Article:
There are multiple ways to get from Incheon Airport to the city center. When I was doing my research, the AREX express train seemed to make the most sense. I wanted to get to my hotel as smoothly as possible after a long-haul flight. The express train is a quick 45-minute ride to Seoul Station in the city center. You get an assigned, comfortable seat, free wifi and spacious room for luggage, at a price not significantly higher than the bus or all-stop commuter train option.

According to the Korean tourism website, a one-way ticket costs 8,000₩ (~US$7), but is discounted to 7,500₩ if purchased through a ticket vending kiosk, or 6,900₩ if you show that you flew with one of the Korean Airlines (Korean Air, Asiana or Jeju Air)

AREX Airport Express train

At the arrival hall 

Upon deplaning, it took me about about 20 minutes to get from the gate through immigration as Incheon is a huge airport, though the passport control process itself was very effcieint and took only 5 minutes.

I didn’t have any Korean won with me, and saw long queues at the few limited ATMs in the arrival hall. Some of the ATMs appear to be for domestic bank cards only, which might not work for the Charles Schwab debit card that I planned to use (to get cash worldwide at no fees). So I went straight to a currency exchange shop and converted US$50. Interestingly, the receipt from money exchange provides a discounted Express train pricing of 6,900₩ as well!

I then followed the yellow “KTX — Airport Railroad” signage, which led me one level down. After another strech of long walkway, I reached the orange AREX Airport Railroad area.

Ticket purchase There is a row of vending kiosk that sells the ticket, along with a published train schedule which shows that the express train runs every 25-35 minutes.

 AREX Airport Express train schedule

 AREX Express train ticket kiosk

The manned booth had no line at all. I presented my currency exchange receipt to the agent and paid 6,900₩ with my credit card (I later realized that credit card use is very widely used in Korea, with a notable exception that regular metro vending machine does not take credit cards).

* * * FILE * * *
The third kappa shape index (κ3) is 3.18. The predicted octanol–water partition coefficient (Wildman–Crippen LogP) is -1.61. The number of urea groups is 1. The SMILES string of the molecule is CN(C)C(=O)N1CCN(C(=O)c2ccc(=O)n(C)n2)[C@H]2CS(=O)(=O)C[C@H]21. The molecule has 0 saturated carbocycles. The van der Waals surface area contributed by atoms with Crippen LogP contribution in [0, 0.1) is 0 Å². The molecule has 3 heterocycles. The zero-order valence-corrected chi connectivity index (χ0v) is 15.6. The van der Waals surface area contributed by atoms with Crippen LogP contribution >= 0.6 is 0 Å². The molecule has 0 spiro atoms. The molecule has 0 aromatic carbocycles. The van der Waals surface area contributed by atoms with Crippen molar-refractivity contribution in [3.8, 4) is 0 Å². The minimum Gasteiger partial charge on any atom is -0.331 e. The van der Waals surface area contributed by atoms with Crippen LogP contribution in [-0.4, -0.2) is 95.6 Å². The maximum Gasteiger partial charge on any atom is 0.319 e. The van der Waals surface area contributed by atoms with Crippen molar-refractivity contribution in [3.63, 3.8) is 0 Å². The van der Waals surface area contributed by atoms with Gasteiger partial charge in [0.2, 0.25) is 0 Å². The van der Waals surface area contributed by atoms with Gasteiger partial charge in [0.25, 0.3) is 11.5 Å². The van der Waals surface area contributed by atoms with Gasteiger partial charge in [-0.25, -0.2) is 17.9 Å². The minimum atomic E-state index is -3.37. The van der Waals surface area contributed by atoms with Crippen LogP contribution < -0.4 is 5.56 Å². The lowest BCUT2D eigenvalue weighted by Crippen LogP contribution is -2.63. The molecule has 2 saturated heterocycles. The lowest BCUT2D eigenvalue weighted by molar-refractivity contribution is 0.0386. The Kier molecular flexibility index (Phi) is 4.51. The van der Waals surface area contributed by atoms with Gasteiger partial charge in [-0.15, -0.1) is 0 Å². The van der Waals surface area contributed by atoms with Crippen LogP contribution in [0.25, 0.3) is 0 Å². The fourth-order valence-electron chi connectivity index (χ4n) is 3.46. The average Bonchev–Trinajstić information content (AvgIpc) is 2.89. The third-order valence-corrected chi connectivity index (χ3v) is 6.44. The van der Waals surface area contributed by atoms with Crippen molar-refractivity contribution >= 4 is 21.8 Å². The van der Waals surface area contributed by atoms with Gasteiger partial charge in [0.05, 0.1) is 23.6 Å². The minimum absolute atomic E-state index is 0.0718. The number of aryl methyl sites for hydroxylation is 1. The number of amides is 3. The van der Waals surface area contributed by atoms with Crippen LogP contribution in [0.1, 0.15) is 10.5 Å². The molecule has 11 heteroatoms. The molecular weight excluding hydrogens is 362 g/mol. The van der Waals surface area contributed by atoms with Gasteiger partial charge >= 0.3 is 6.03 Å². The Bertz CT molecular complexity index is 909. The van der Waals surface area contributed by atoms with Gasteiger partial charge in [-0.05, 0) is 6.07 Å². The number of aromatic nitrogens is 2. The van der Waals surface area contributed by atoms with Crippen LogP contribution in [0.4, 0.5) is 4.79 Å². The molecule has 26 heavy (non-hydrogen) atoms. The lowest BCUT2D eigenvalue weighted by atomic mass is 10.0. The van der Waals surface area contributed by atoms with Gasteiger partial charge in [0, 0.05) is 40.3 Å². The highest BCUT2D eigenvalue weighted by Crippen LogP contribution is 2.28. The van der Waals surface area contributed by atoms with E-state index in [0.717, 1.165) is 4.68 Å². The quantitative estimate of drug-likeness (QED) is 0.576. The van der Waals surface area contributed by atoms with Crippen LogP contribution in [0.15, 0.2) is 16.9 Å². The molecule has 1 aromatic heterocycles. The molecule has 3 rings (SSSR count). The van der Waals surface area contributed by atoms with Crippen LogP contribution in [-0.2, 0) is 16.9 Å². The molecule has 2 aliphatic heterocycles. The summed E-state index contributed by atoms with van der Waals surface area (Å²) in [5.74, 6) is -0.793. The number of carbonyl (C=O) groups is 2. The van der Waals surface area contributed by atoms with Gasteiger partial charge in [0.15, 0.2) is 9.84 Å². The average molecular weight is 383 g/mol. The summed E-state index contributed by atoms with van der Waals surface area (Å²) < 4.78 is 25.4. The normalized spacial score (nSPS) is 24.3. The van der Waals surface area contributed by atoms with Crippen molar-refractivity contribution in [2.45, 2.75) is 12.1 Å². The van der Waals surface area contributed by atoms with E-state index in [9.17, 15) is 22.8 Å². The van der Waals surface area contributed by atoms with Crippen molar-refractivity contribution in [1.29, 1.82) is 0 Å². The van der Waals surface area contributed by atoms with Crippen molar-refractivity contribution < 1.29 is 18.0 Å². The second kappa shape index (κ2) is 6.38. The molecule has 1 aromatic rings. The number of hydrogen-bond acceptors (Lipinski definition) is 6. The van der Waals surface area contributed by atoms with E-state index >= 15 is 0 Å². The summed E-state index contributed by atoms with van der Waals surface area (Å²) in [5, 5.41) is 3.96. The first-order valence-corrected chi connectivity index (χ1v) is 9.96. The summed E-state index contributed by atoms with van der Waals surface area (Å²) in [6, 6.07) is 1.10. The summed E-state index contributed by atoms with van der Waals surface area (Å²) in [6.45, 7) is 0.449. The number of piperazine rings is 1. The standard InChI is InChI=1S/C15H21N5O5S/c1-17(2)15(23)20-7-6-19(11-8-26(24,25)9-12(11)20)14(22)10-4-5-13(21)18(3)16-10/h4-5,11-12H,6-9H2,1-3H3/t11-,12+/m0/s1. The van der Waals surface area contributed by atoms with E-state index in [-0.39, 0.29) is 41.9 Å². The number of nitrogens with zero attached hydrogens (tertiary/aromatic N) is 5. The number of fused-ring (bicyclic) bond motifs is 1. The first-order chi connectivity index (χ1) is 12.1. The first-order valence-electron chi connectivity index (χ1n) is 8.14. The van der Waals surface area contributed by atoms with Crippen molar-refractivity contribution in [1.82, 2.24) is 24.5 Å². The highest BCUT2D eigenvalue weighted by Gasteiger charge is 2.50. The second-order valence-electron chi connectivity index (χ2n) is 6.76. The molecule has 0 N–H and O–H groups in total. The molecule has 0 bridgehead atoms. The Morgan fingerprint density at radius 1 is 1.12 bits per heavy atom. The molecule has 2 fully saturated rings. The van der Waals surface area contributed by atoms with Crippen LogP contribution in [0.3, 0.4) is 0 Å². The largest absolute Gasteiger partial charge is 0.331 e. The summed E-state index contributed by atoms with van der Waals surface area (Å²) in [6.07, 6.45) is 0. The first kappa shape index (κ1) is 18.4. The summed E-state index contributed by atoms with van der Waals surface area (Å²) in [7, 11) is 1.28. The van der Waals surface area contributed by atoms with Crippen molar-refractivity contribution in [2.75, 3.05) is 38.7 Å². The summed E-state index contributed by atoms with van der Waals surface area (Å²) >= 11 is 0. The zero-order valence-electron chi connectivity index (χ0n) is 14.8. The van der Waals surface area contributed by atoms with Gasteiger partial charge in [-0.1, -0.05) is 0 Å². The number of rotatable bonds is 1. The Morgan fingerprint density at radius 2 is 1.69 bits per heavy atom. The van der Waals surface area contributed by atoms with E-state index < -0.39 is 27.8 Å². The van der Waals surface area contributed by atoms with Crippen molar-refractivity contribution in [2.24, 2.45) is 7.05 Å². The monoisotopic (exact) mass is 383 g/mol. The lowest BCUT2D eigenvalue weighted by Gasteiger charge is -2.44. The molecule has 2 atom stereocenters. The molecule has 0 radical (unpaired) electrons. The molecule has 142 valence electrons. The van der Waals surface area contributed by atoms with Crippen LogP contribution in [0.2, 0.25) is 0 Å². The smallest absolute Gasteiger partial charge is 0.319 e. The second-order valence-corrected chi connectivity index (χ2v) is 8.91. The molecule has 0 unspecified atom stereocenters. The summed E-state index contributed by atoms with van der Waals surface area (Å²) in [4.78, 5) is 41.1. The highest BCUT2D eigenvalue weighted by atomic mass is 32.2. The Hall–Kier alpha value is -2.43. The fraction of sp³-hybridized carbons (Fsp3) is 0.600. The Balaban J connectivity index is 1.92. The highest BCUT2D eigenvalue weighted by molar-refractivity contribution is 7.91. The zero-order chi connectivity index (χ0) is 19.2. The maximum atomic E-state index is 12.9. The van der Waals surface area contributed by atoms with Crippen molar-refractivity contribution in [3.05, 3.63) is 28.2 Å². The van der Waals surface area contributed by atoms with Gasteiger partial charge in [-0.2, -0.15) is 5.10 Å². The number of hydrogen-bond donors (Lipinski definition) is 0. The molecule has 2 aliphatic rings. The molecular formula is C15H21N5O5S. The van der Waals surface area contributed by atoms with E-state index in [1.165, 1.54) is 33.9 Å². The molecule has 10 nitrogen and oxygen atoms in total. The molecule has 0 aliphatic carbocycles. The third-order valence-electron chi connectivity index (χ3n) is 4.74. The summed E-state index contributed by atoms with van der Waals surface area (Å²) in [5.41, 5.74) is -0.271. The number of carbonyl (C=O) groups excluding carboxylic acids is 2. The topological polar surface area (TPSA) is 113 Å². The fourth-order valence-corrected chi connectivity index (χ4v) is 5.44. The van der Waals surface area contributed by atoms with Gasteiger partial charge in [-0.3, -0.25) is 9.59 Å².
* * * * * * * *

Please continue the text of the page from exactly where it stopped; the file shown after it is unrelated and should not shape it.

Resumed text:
AREX Express train ticket booth

Along with the ticket came with a receipt that shows my assigned seat number (which I almost threw away without looking).

 Train ticket receipt showing seat 5-10A

As the train was still 15 minutes away, I dropped into a 7-eleven convenience store about 50 meters away and purchased a “T-money” rechargable transportation card for 4,000₩, which would come in handy when transferring to the metro in Seoul.

Getting on the train

About 10 minutes prior to the schedule departure, I got through the boarding gate right next the booth by tapping the ticket on the scanner.

 AREX Express train boarding gate

An escalator took me down to the train track. A staff instructed me to get into train car 5, where I was able to easily find my seat 5-10A, a window seat. I put my carry-on luggage in the overhead space and settled in.

 AREX express train interior

 The train departed on time. My particular car was about half filled, with no one sitting next to me. Wifi worked very well on the train (as is the case in most of Seoul).

Transfer to metro in Seoul

After a mostly uneventful ride, we arrived at Seoul station, a hub for many other subway lines. I exited the gate with my AREX train ticket (the machine would take the ticket away). I proceeded to the T-money recharge station and put in 10,000₩, which would be used on any transportation in Seoul (each ride costs a flat rate of 1,500₩. These recharge machines only take cash.

IMG 0022Ticket vending / T-card recharge kiosk

I then used the T-money card to get through another gate towards metro line 4, which took about 5 minutes and required walking down a few steps without escalator, but was overall pretty easy. Finally, it took 2 stops to get to Myeongdong and a short walk to get to my hostel.


Overall AREX Express train was a pretty decent transportation option to get from Incheon Airport to downtown Seoul in 45 minutes. A few of the signs were not super obvious, but was overall easy to navigate through. Hope this guide is helpful for your next trip in Seoul!


Travel blogger @ While working full-time as a consultant, I'm constantly planning for my next trip and taking advantage of my weekends and time off to see the world. I have managed to visit more 100+ cities in over 25 countries, and am looking forward to visiting another 25 countries by 2020! I hope the travel tips, reviews and guides on this site will spark travel ideas and help you plan for the next trip!

1 Comment

  1. Of the few travel blogs that I’ve read, I really appreciate that you dedicated a blog post specifically about the local public transportation. There are times where some means aren’t as intuitive as other cities may have it, and sometimes it’s hard to find exact directions on how to navigate through a specific system especially in a foreign country. I’ll tune into your blog when I can but will also use it as a reference for the future! Keep it up! Excited to eventually see more posts.

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